UJ alumnus participates in global project on sustainability in inner cities

Candidate architect Taswald Pillay worked in Paris earlier this year as part of a global project focusing on housing, safety, migration, youth, mobility and economical subsistence. ​​

​The project, Nine Urban Biotopes, develops dialogues around social urban sustainability in various inner cities across Europe and South Africa.

Pillay participated as an exchange artist-architect in the Nine Urban Biotopes project in 2014.​​

“My residency was in Paris, France where I worked with a Roma (Gypsy) community, architecture students and various associations. I’m currently wrapping up that project,” he says.

“I joined a unique project with them in an attempt to build a bridge between their informal, almost inhumane living conditions and the formal life of an emerging suburb.”​

Architecture meets street cred

​Architecture, with its focus on learning history and finding meaning and spatial identity through critical engagement with the city, is able to suggest and create spaces that enable development, interaction and integration between a city and its users, says Pillay.​​​​​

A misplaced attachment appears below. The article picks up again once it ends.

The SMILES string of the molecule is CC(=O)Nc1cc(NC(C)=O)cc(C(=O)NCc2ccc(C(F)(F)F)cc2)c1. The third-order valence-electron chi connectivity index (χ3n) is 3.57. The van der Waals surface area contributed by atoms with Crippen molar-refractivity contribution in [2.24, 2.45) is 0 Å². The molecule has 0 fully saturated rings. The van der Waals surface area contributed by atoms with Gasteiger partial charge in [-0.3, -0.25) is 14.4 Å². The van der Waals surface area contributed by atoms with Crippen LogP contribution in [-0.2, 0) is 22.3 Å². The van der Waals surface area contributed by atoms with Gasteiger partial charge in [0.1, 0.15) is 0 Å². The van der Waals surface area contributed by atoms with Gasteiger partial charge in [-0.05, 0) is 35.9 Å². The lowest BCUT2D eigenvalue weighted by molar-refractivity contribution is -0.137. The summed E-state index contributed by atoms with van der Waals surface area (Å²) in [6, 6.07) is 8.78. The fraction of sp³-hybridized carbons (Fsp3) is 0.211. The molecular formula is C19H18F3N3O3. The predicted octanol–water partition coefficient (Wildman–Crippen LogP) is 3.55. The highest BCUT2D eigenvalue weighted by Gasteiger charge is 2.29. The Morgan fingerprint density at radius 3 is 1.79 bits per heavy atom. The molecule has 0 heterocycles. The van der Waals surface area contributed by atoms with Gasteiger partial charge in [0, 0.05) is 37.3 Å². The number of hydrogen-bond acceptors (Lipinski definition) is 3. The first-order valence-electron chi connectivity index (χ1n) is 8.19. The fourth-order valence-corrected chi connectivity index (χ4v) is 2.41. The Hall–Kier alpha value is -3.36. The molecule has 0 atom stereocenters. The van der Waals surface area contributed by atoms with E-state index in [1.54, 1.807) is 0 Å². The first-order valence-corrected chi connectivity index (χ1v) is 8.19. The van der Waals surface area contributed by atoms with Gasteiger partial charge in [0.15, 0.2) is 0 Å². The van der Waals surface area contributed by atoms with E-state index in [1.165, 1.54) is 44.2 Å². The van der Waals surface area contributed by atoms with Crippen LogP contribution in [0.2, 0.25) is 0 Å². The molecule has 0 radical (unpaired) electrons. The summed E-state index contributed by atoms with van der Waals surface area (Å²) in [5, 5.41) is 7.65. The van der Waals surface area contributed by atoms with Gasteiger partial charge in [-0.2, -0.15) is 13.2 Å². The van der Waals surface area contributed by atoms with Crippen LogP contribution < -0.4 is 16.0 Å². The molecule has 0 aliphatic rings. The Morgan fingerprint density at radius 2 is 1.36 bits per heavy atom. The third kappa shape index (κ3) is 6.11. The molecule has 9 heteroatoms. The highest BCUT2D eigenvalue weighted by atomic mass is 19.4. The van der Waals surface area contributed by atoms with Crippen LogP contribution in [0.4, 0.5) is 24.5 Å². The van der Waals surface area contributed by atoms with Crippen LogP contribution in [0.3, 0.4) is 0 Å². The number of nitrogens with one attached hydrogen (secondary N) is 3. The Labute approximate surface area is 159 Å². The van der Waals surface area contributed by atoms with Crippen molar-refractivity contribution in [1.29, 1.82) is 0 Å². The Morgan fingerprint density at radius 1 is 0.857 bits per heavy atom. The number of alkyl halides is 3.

​He plans to delve deeper into experiential architecture.

​”I use what I call my ‘street cred’ to develop and nurture my designs around words like ‘incremental’, ‘adaptable’ and ‘architecture of engagement’. These ideas orbit around more stationary ideas, which are space, time and materiality.

​“I’m personally trying to evolve my approach to conceptualising architecture,” says Pillay.​​​

​​​Developing young designers

Pillay wants to contribute to solving problems of urbanity through mentoring young designers and his own practise.​

​”My intention is to collaborate with a few peers collectively designing and building small structures. The intention is to promote the idea of social cohesion design throughout the project. This, in turn, leads to a hands-on approach, hence the concept of ‘learning by doing’.”


While studying architecture at UJ, Pillay participated in projects ranging from upgrading initiatives to various architectural workshops and area mapping exercises. He also won four national design awards.​​​​​​

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